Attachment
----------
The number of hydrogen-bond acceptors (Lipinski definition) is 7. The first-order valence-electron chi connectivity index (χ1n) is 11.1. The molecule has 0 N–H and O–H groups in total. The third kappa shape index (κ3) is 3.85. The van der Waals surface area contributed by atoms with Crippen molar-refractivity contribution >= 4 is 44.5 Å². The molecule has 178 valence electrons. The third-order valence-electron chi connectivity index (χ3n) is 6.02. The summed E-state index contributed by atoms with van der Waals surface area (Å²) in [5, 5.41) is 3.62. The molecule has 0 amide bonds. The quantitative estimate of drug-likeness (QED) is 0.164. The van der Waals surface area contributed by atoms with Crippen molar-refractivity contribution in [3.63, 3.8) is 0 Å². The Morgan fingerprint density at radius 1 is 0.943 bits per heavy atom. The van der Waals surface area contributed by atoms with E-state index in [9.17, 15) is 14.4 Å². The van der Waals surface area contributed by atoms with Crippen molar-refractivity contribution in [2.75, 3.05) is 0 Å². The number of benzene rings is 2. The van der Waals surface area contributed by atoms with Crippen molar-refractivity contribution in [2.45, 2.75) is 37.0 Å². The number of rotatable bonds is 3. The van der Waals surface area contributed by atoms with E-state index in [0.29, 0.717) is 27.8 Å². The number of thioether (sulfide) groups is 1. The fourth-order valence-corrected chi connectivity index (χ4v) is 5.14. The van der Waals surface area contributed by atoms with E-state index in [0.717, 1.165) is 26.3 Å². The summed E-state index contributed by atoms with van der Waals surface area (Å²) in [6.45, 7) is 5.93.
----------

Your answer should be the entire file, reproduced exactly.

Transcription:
The number of hydrogen-bond acceptors (Lipinski definition) is 7. The first-order valence-electron chi connectivity index (χ1n) is 11.1. The molecule has 0 N–H and O–H groups in total. The third kappa shape index (κ3) is 3.85. The van der Waals surface area contributed by atoms with Crippen molar-refractivity contribution >= 4 is 44.5 Å². The molecule has 178 valence electrons. The third-order valence-electron chi connectivity index (χ3n) is 6.02. The summed E-state index contributed by atoms with van der Waals surface area (Å²) in [5, 5.41) is 3.62. The molecule has 0 amide bonds. The quantitative estimate of drug-likeness (QED) is 0.164. The van der Waals surface area contributed by atoms with Crippen molar-refractivity contribution in [3.63, 3.8) is 0 Å². The Morgan fingerprint density at radius 1 is 0.943 bits per heavy atom. The van der Waals surface area contributed by atoms with E-state index in [9.17, 15) is 14.4 Å². The van der Waals surface area contributed by atoms with Crippen molar-refractivity contribution in [2.75, 3.05) is 0 Å². The number of benzene rings is 2. The van der Waals surface area contributed by atoms with Crippen molar-refractivity contribution in [2.45, 2.75) is 37.0 Å². The number of rotatable bonds is 3. The van der Waals surface area contributed by atoms with E-state index in [0.29, 0.717) is 27.8 Å². The number of thioether (sulfide) groups is 1. The fourth-order valence-corrected chi connectivity index (χ4v) is 5.14. The van der Waals surface area contributed by atoms with E-state index in [0.717, 1.165) is 26.3 Å². The summed E-state index contributed by atoms with van der Waals surface area (Å²) in [6.45, 7) is 5.93.